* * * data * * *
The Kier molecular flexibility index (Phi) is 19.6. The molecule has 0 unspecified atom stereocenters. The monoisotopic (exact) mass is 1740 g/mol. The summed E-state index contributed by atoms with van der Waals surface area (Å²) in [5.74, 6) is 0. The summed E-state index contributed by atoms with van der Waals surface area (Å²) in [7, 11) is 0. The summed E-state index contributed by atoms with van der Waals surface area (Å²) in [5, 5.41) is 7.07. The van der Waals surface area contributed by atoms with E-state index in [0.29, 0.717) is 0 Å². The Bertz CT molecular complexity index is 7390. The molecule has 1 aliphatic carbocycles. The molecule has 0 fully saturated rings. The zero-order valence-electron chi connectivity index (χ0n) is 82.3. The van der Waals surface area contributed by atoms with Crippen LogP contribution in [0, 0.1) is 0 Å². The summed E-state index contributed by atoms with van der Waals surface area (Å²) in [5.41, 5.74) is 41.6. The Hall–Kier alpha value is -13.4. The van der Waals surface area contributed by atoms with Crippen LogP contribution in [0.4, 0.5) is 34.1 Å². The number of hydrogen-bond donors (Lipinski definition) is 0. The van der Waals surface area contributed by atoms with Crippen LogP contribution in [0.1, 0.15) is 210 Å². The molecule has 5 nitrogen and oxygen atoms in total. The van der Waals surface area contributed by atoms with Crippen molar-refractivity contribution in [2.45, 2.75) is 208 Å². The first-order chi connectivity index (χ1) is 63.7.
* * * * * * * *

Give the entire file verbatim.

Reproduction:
The Kier molecular flexibility index (Phi) is 19.6. The molecule has 0 unspecified atom stereocenters. The monoisotopic (exact) mass is 1740 g/mol. The summed E-state index contributed by atoms with van der Waals surface area (Å²) in [5.74, 6) is 0. The summed E-state index contributed by atoms with van der Waals surface area (Å²) in [7, 11) is 0. The summed E-state index contributed by atoms with van der Waals surface area (Å²) in [5, 5.41) is 7.07. The van der Waals surface area contributed by atoms with E-state index in [0.29, 0.717) is 0 Å². The Bertz CT molecular complexity index is 7390. The molecule has 1 aliphatic carbocycles. The molecule has 0 fully saturated rings. The zero-order valence-electron chi connectivity index (χ0n) is 82.3. The van der Waals surface area contributed by atoms with Crippen LogP contribution in [0, 0.1) is 0 Å². The summed E-state index contributed by atoms with van der Waals surface area (Å²) in [5.41, 5.74) is 41.6. The Hall–Kier alpha value is -13.4. The van der Waals surface area contributed by atoms with Crippen LogP contribution in [0.4, 0.5) is 34.1 Å². The number of hydrogen-bond donors (Lipinski definition) is 0. The van der Waals surface area contributed by atoms with Crippen LogP contribution in [0.1, 0.15) is 210 Å². The molecule has 5 nitrogen and oxygen atoms in total. The van der Waals surface area contributed by atoms with Crippen molar-refractivity contribution in [2.45, 2.75) is 208 Å². The first-order chi connectivity index (χ1) is 63.7.